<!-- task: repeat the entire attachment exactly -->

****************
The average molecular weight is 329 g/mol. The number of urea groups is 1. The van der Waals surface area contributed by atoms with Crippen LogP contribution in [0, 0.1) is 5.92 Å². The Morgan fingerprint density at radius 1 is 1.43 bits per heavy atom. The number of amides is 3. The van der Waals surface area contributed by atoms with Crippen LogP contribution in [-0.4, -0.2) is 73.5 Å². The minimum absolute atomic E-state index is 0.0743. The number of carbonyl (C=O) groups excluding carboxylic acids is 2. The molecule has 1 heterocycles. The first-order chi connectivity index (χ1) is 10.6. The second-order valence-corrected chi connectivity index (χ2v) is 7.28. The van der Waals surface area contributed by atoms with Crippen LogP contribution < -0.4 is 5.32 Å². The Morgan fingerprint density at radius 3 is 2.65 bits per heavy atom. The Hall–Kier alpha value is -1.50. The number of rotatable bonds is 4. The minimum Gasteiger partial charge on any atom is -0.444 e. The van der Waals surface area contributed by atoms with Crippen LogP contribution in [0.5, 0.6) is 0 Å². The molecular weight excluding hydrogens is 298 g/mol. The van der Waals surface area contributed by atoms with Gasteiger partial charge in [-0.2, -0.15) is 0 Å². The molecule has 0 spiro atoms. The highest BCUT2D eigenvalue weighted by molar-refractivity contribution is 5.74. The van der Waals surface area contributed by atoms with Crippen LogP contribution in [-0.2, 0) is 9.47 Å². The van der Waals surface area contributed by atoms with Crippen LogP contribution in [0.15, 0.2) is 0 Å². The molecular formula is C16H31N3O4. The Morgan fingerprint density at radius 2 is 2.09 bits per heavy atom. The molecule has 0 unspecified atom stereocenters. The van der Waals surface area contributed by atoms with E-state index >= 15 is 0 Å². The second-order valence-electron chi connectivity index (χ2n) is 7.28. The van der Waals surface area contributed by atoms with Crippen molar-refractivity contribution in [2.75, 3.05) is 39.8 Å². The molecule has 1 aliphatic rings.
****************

The average molecular weight is 329 g/mol. The number of urea groups is 1. The van der Waals surface area contributed by atoms with Crippen LogP contribution in [0, 0.1) is 5.92 Å². The Morgan fingerprint density at radius 1 is 1.43 bits per heavy atom. The number of amides is 3. The van der Waals surface area contributed by atoms with Crippen LogP contribution in [-0.4, -0.2) is 73.5 Å². The minimum absolute atomic E-state index is 0.0743. The number of carbonyl (C=O) groups excluding carboxylic acids is 2. The molecule has 1 heterocycles. The first-order chi connectivity index (χ1) is 10.6. The second-order valence-corrected chi connectivity index (χ2v) is 7.28. The van der Waals surface area contributed by atoms with Crippen LogP contribution < -0.4 is 5.32 Å². The Morgan fingerprint density at radius 3 is 2.65 bits per heavy atom. The Hall–Kier alpha value is -1.50. The number of rotatable bonds is 4. The minimum Gasteiger partial charge on any atom is -0.444 e. The van der Waals surface area contributed by atoms with Crippen LogP contribution in [0.5, 0.6) is 0 Å². The molecular weight excluding hydrogens is 298 g/mol. The van der Waals surface area contributed by atoms with Gasteiger partial charge in [-0.2, -0.15) is 0 Å². The molecule has 0 spiro atoms. The highest BCUT2D eigenvalue weighted by molar-refractivity contribution is 5.74. The van der Waals surface area contributed by atoms with Crippen LogP contribution in [-0.2, 0) is 9.47 Å². The van der Waals surface area contributed by atoms with Crippen LogP contribution in [0.15, 0.2) is 0 Å². The molecular formula is C16H31N3O4. The Morgan fingerprint density at radius 2 is 2.09 bits per heavy atom. The molecule has 0 unspecified atom stereocenters. The van der Waals surface area contributed by atoms with E-state index >= 15 is 0 Å². The second-order valence-electron chi connectivity index (χ2n) is 7.28. The van der Waals surface area contributed by atoms with Crippen molar-refractivity contribution in [2.75, 3.05) is 39.8 Å². The molecule has 1 aliphatic rings.